The Pekingese breed is over 2000 years old and has hardly changed in all that time. One exception is that modern breeders and dog-show judges seem to prefer the long-haired type over the more-traditional spaniel-type coat.
All breed standards allow all sorts of color combinations. The most common is red sable; this is the color of the majority of Westminster Pekes. Black and tan is popular as well, but the dog show people seem to prefer blondes over the black and tans. The solid white (except face) or solid black Pekingese is quite striking. The face is usually black with deep brown eyes. There was, supposedly, in a British Pekingese line, a blue (gray) pekingese. Albino dogs are not within the standard.
The Pekingese gait is like no other in the dog world. Because the Chinese originally bred them to be companions to the Emperor and his ladies and eunuchs, they are bowlegged to discourage wandering. However, they can and will keep up with the big dogs when allowed. The bowleggedness makes their walk, run, or trot quite striking. They usually pull their tail up in an 'I don't need you' attitude as they strut. There is no sight like a pack of Pekes running about. It has the essence of butterflies and lions.
Pekes weigh from 7 to 14 pounds (3-6 kg) and stand about 6-9 inches (15-23 cm) at the withers.
The breed originated in China in antiquity, most likely from Asian wolves. Recent DNA analysis confirms that this is one of the oldest breeds of dog. For centuries, they could be owned only by members of the Chinese Imperial Palace.
During the Second Opium War, in 1860, the Forbidden City was invaded by Allied troops. The Emperor Xianfeng had fled with all of his court. However an elderly aunt of the emperor remained. When the ‘foreign devils’ entered, she committed suicide. She was found with her five Pekingese mourning her passing.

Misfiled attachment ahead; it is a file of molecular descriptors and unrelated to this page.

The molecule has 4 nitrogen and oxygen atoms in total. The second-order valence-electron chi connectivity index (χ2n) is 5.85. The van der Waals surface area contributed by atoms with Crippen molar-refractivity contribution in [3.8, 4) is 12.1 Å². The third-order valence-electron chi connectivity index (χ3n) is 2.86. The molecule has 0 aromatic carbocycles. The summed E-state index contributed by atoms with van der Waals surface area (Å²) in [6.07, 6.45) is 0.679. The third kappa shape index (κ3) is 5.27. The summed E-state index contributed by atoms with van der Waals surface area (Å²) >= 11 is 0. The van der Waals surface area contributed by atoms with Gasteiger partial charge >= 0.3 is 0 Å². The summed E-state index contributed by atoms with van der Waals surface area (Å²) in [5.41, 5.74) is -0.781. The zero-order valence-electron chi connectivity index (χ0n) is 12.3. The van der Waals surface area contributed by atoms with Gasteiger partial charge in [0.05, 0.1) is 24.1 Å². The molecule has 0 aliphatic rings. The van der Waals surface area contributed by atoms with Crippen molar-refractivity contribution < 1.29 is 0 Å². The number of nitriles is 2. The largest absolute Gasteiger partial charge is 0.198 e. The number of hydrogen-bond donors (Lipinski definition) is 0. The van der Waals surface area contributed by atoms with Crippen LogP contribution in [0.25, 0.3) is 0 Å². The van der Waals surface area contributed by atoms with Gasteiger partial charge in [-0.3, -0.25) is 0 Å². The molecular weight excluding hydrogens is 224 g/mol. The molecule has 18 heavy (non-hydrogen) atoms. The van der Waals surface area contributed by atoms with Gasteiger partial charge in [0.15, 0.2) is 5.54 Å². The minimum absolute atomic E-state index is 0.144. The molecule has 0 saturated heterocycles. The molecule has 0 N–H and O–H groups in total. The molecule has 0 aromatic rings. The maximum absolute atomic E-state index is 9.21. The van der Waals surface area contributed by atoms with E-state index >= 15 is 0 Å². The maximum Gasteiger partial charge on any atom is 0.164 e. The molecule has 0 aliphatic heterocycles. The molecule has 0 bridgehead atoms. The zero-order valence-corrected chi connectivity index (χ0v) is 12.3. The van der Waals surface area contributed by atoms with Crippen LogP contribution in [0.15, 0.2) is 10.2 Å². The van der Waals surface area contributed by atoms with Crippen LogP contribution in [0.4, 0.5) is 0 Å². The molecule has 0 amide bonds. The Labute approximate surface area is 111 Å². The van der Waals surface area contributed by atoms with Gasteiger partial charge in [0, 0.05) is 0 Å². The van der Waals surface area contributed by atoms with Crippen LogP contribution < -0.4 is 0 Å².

They were removed by the Allies before the Old Summer Palace was burnt. Lord John Hay took a pair, later called ‘Schloff’, and ‘Hytien’ and gave them to his sister, the Duchess of Wellington, wife of Henry Wellesley, 3rd Duke of Wellington.
Sir George Fitzroy took another pair, and gave them to his cousins, the Duke and Duchess of Richmond and Gordon. Lieutenant Dunne presented the fifth Pekingese to Queen Victoria of the United Kingdom, who named it Looty.
The Empress Dowager Cixi presented Pekingese to several Americans, including John Pierpont Morgan and Alice Roosevelt, wife of Theodore Roosevelt.
The first Pekingese in Ireland was introduced by Dr. Heuston. He established smallpox vaccination clinics in China. The effect was dramatic. In gratitude, the Chinese minister, Li Hung Chang presented him with a pair of Pekingese. They were named Chang and Lady Li. Dr. Heuston founded the Greystones kennel.
Pekes' main problems are eye issues and breathing problems, resulting from its tiny skull and flattened face, and skin allergies (and hotspots).
These dogs can be stubborn and jealous. This is not a dog for someone who wants a dog that always comes when it is called. It is easy to believe that Pekes know that they are royalty and expect you to know it, too. This might make them unsuitable for the first-time dog owner. The Pekingese personality has been compared to a cat, although this isn't quite right. Where a cat can be trained, a Pekingese needs to be convinced that the training is beneficial to him as well as to you. But, if they love you, they will do anything for you, even fight to the death to protect you.
The Pekingese is generally a one-person dog. They decide who they like best, and it might surprise you. They more than tolerate the others in their person's life, but that person might have to withhold some attention from the Peke if there is a danger that the Peke sees a child as a rival. Most healthy and well-trained Pekes are fine with children. Unfortunately, because they are among the 'cute and I know it' breeds, many folks don't properly train their dogs and end up with difficult jealousy problems.
Once you are owned by this remarkable little breed—for, unlike the Pomeranian, he is no tyrant, nor a clown—you might be spoiled for any other breed.